Chasing down a prey, which could be a fast-swimming fish, it manoeuvres like a fighter jet under water, changing directions instantly, thereby leaving its prey little chance of escape. Due to their extreme adaptabilities, the members of the marlin family are among the most sought-after game fish, which, if sustainably conducted, can result in little impact on the populations. Nonetheless, marlin is a common food in many restaurants, meaning that their numbers are on the decline.
A Norwegian-led research team exploring the deep seas at depths up to 4km returned with a probable new species of anglerfish, also very ugly. TRACY SUTTON/INSTITUTE OF MARINE RESEARCH
Ugly but deadly
The anglerfish is undoubtedly one of the ugliest animals there is. It gets its name from its hunting technique, whereby it uses a protrusion called an esca growing out of its head to "fish" for prey, hence acting like an angler. It is, in fact, a modified part of the dorsal fin, and it can even wiggle the "bait" around to make it even more tempting to potential prey.
Some deep-sea anglerfish that live in very dark waters have a glowing end at the esca, due to the bacteria that live inside it. Bacteria in enough numbers glow in a process known as bioluminescence, which makes the esca especially attractive to prey.
Once a prey tries to eat the esca, the moment of contact triggers a reflex arc, and the enormous mouth, with its giant, backward-facing teeth, opens incredibly wide to engulf the victim, which can often be twice as large as the anglerfish itself! All of the anglerfish species are ugly, but, on the other hand, all of them are extremely effective ambush hunters.
The most intelligent, most formidable and most powerful killer in the oceans has to be the mighty orca (killer whale). Being the largest species of dolphin, and therefore sharing the intellect dolphins are famous for, the orca hunts in packs. It has been termed the "wolf of the sea". After humans, it is the most widely-spread mammal species on the planet, inhabiting all the world's seas and oceans, eating a huge variety of different sizes of prey.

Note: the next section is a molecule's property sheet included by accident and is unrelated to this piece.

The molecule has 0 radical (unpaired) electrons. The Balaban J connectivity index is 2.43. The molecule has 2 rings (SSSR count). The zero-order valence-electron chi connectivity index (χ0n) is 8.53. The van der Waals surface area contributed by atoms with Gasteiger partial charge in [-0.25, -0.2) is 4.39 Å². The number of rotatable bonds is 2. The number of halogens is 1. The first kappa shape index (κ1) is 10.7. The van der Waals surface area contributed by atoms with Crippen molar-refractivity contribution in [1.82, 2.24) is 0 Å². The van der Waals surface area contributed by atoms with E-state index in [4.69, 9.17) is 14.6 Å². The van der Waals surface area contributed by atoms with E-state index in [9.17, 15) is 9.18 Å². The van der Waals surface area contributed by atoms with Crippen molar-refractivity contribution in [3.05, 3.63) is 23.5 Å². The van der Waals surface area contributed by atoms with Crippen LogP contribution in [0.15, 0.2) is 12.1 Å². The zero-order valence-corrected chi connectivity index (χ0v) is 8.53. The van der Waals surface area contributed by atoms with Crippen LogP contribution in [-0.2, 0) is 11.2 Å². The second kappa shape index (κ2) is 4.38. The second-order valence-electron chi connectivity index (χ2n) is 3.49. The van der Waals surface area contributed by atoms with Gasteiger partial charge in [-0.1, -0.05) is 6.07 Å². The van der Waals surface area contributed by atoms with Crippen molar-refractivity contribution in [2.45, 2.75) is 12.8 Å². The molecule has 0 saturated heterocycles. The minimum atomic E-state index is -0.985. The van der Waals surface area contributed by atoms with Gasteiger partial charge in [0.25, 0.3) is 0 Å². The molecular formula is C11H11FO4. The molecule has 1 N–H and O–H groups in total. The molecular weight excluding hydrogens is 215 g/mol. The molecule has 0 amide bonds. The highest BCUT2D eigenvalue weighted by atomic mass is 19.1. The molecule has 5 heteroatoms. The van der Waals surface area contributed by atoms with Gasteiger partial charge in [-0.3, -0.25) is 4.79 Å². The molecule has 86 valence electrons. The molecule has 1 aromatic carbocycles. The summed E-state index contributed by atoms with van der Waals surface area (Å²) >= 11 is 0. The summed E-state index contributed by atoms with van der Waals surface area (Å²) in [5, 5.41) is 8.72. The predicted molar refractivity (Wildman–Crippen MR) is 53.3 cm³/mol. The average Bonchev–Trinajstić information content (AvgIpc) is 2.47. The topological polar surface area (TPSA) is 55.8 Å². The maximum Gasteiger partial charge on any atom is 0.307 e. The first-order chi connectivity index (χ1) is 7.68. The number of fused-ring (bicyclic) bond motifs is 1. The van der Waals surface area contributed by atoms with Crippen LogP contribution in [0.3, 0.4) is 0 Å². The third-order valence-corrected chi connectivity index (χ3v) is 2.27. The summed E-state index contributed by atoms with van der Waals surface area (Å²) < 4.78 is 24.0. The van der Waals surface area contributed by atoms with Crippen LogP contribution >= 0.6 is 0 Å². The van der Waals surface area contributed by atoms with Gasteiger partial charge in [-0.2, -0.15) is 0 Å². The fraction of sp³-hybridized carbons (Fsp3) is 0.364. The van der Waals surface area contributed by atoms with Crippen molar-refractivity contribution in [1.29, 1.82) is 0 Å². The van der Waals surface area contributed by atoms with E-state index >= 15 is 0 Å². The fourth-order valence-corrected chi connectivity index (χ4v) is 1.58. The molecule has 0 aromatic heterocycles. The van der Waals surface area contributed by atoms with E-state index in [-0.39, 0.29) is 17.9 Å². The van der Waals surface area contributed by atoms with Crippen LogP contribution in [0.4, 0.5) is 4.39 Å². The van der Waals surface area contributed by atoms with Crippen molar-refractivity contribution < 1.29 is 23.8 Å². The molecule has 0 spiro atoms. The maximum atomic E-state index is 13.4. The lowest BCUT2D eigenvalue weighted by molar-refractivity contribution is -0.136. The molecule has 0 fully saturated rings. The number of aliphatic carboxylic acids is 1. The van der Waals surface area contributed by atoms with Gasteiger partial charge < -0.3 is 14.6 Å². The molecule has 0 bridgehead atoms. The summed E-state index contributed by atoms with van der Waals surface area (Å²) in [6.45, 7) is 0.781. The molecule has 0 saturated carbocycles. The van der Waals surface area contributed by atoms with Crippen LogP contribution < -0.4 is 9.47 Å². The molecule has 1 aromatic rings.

In Sir David Attenborough's incredible documentary entitled Blue Planet, the BBC team captured footage of a pod of orcas chasing down a huge grey whale mother and her calf. Despite the mother's best efforts to protect her calf, the orcas finally managed to drown the young whale, which was still far bigger than an individual orca.
They then ate the tongue and jaw and left the remaining carcass to the scavengers. At the time, I thought it must have taken a lot of effort on the orcas' part for such little energy reward, but I suspect they may have actually enjoyed the hunt. They are certainly intelligent enough to feel such emotion.
The really amazing behaviour exhibited by orca hunting pods off the coast of Argentina is stunning. The orcas also prey upon sea lions and elephant seal pups that are on the beach close to the water's edge. They then swim up the deep channels and actually beach themselves, a lethal action by any other cetacean.
They grab a pup in their mouth and then wriggle themselves off the beach, back into the water. They then toss the seal around often to other whales, slapping it with their flukes and even breaching and landing on the animal in what appears to be in playful fashion. They then eat it.
By far the most remarkable display of behaviour is when they catch a seal, take it out to sea, "play" with it and then return it to the beach with superficial injuries and don't eat it at all.
Quite why they do this is unknown, but it certainly is amazing behaviour exhibited by the most incredible killer of the sea.
Dave Canavan has an MSc in Behavioural Ecology and is the Head of Secondary at Garden International School. Dave is fascinated by science and loves animals, especially the dangerous kind! Contact Dave at email@example.com.